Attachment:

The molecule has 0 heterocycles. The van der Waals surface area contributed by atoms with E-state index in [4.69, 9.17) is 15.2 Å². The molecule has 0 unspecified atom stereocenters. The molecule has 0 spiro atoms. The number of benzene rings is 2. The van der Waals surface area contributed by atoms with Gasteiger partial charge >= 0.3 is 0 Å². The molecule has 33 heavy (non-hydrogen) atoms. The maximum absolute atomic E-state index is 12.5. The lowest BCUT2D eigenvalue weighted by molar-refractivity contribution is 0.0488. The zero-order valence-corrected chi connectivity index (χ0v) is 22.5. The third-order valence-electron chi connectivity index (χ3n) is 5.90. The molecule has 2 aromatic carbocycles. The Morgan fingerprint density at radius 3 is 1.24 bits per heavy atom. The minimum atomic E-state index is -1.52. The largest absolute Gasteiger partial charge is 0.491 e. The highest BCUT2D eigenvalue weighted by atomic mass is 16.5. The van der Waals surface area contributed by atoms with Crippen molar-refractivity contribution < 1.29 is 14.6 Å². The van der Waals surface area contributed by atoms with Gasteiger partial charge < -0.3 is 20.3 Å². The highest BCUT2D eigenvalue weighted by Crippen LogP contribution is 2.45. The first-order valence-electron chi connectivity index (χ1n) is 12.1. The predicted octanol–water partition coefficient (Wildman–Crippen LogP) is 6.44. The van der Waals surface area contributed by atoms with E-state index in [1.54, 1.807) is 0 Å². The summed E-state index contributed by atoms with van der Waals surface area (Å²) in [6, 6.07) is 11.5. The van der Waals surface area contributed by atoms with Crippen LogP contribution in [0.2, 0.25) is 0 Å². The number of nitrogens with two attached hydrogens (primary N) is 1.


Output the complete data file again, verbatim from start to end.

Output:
The molecule has 0 heterocycles. The van der Waals surface area contributed by atoms with E-state index in [4.69, 9.17) is 15.2 Å². The molecule has 0 unspecified atom stereocenters. The molecule has 0 spiro atoms. The number of benzene rings is 2. The van der Waals surface area contributed by atoms with Gasteiger partial charge >= 0.3 is 0 Å². The molecule has 33 heavy (non-hydrogen) atoms. The maximum absolute atomic E-state index is 12.5. The lowest BCUT2D eigenvalue weighted by molar-refractivity contribution is 0.0488. The zero-order valence-corrected chi connectivity index (χ0v) is 22.5. The third-order valence-electron chi connectivity index (χ3n) is 5.90. The molecule has 2 aromatic carbocycles. The Morgan fingerprint density at radius 3 is 1.24 bits per heavy atom. The minimum atomic E-state index is -1.52. The largest absolute Gasteiger partial charge is 0.491 e. The highest BCUT2D eigenvalue weighted by atomic mass is 16.5. The van der Waals surface area contributed by atoms with Crippen molar-refractivity contribution < 1.29 is 14.6 Å². The van der Waals surface area contributed by atoms with Gasteiger partial charge < -0.3 is 20.3 Å². The highest BCUT2D eigenvalue weighted by Crippen LogP contribution is 2.45. The first-order valence-electron chi connectivity index (χ1n) is 12.1. The predicted octanol–water partition coefficient (Wildman–Crippen LogP) is 6.44. The van der Waals surface area contributed by atoms with E-state index in [1.54, 1.807) is 0 Å². The summed E-state index contributed by atoms with van der Waals surface area (Å²) in [6, 6.07) is 11.5. The van der Waals surface area contributed by atoms with Crippen LogP contribution in [0.2, 0.25) is 0 Å². The number of nitrogens with two attached hydrogens (primary N) is 1.